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Youth Court

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This site will give you everything you need to know about the practice and procedures of the Youth Court.  We will also provide you with direct links to a number of very helpful related topics and  other sites.

The Youth Court is a division of our District Court. It is presided over by a District Court Judge who has been selected to hold a Youth Court Warrant and has special training in youth issues.

 

The Youth Court sits on regular occasions. It is not open to the public but parents and members of the immediate family can attend with the permission of the Judge.

 

You may represent yourself in the Youth Court or use the assistance of a privately instructed lawyer.

However, the State provides lawyers who are known as Youth Advocates and their service is therefore free.

They are trained as Youth Court advocates and are there to represent the interests of the youth who is appearing before the Court.

 

There is some criticism that the Youth Advocate system is a little too cosy because there are only two or three lawyers in the average town who are part of the system and it is sometimes thought that they represent the "system" first rather than standing up for the rights of the young person.

However, the criticism does not have much validity at all. The danger arises when the Youth Advocate might become judgemental and consider that the wishes of the child are not as important as the "interests" of the child.

 

It is always a fine line to walk but an adult, in the adult court, would not stand for a lawyer being judgemental but would want that lawyer to follow his or her instructions to the letter.

 

The Youth Court is set up under the provisions of the Children, Young Persons, and their Families Act 1989.

 

It is a very long Act made up of 469 specific sections and there were also amendments to the Act in 1989, 1994, 1996, 1998 and 2001. You may access the entire Act via our direct link below :

Children Young Persons And Their Families Act 1989

  

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20-Jun-07
"Helped us greatly. We also looked through all your other criminal sites and have printed some off. Thanks Netlaw. Ali"
27-Jun-07
"Do we have to use the State paid "Youth Advocates"? Mrs H. (name withheld)

Netlaw replies - No, but you do have to pay for a lawyer of your choice UNLESS the case is so serious that it goes to the District Court or the High Court. Then, normal legal aid takes over where you can choose your own lawyer."

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"I find this topic really helpful as well as all the topics under the "Weekend Arrest" topic. This is the sort of basic informatin which needs to be taught in schools. Don't you agree?"
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"Well worth reading. I don't think I will have any more kids!! Louise J Auckland March 2007"
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"I am a retired Solicitor from Kent in England and the $45 I spent on your site was really helpful because I am intending settling in New Zealand and your "one stop shop" was a real boon to me. Thanks again. Arnold T. Devon, England"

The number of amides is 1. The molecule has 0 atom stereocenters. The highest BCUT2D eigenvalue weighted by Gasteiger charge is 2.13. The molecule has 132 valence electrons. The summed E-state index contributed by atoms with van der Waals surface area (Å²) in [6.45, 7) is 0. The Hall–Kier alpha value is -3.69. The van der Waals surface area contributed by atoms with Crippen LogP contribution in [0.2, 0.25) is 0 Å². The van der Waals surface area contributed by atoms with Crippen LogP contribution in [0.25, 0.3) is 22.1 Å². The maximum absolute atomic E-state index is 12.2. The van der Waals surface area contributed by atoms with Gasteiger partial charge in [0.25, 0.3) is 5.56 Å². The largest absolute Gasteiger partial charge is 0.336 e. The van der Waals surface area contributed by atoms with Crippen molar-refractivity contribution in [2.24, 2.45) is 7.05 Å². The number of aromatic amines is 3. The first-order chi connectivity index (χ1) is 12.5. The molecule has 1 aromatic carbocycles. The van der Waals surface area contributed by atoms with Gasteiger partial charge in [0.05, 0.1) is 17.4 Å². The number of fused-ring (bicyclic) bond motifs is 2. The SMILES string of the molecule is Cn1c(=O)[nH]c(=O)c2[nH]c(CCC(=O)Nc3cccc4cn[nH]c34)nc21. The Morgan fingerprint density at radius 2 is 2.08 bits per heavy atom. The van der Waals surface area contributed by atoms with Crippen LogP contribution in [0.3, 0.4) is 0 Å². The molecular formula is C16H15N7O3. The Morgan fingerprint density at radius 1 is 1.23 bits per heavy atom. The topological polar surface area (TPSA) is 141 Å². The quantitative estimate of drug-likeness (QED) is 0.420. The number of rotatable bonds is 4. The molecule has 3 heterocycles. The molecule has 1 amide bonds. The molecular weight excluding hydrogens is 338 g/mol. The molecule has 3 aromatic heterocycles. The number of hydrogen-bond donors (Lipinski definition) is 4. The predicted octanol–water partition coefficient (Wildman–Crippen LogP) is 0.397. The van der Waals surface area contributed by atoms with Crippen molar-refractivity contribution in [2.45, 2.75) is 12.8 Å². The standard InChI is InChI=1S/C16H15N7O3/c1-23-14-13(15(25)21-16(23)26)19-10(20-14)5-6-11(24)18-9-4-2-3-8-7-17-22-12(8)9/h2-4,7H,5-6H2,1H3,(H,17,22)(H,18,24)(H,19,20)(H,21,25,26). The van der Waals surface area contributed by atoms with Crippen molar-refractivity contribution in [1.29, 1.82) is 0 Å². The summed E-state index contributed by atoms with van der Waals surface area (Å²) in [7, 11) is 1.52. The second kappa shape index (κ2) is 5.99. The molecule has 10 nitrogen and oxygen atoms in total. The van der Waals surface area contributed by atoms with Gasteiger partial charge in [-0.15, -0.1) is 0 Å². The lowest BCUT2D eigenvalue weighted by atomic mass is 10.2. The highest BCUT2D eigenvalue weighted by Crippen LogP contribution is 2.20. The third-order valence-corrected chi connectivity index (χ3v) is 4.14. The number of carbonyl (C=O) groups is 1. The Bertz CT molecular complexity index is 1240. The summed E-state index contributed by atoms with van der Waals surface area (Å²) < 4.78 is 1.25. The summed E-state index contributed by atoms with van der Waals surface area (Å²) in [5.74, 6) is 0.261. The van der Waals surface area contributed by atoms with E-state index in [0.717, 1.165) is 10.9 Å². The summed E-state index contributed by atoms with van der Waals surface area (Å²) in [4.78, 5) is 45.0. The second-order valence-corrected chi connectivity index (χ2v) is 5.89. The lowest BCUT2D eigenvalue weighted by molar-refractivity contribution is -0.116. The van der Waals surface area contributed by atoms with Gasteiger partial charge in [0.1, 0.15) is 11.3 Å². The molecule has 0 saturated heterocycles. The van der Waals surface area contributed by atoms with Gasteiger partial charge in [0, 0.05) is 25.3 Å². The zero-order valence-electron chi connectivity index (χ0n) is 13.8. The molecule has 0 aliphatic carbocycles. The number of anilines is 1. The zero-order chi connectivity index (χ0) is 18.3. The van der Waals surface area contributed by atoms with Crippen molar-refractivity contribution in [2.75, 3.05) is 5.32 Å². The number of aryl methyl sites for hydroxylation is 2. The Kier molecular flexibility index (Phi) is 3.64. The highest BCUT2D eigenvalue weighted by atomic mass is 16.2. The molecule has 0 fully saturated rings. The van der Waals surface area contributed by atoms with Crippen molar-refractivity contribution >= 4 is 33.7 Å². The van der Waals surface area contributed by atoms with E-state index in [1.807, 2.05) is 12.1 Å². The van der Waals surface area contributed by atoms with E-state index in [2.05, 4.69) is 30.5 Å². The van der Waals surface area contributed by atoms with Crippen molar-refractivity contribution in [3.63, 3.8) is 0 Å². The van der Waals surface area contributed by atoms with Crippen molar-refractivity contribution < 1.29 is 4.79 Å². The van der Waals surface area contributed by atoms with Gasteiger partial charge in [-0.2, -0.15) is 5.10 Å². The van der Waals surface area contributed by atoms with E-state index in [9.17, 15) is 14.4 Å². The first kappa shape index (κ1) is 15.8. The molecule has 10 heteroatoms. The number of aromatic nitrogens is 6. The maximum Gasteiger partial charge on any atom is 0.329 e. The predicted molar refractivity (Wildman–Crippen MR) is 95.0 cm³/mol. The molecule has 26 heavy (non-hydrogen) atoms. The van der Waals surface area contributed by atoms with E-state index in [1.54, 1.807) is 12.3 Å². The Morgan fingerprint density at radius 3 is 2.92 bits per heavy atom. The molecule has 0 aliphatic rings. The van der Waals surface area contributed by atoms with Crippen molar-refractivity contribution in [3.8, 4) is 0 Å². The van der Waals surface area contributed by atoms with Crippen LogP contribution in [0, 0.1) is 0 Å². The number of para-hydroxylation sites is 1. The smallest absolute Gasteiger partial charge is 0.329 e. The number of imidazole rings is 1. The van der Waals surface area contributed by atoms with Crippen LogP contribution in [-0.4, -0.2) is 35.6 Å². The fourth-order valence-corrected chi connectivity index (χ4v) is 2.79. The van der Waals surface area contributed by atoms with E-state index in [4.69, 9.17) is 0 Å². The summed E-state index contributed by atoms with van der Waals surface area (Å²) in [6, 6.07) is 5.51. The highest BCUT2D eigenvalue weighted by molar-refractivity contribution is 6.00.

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"I was looking round Google to find something about representing myself and I found this and a number of your topics SPOT ON. Thanks. This one was great! Jon F. Auckland - May 2007"
"Thanks Netlaw. Rolf - Auckland"
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"Is it possible to get a discharge without conviction on a dangerous driving or reckless driving charge? Thanks

Netlaw replies: Yes, it is possible, but very difficult. There would have to be very special reasons like driving in an emergency situation."

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"I'm making an enquiry on behalf of a relative who is paying child support for a person who is in his mid 30s now, the inland revenue who he is making these payments to told me it is not child support it is spouse support payments and he needs to go back to court to have the order changed. Who do we call now as he is not on a good income and should qualify for legal aid.

Netlaw replies: Yes, Spousal Maintenance is different from Child Support. The Family Court deals with Spousal maintenance but the IRD (Child Support Division) deals with kid's maintenance. Choose any family court lawyer and if he earns less than about $33,000 he should get legal aid."

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"I was looking round Google to find something about representing myself and I found this and a number of your topics SPOT ON. Thanks. This one was great! Jon F. Auckland - May 2007"
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"I was roughly treated at a Police interview. One cop did hit me. It was not that hard but he banged me on the top of the head and yelled that he wanted the truth. It does happen . . not as bad as you see on TV but it does happen. Kevin - North Shore"
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"I was a witness in Court recently in a criminal case and I was treated really badly. I was searched and then left on my own for over an hour and even then I was not offered and tea or coffee. I think there should be far more done for witnesses.

Donna . . . . South Auckland - February 2007 "

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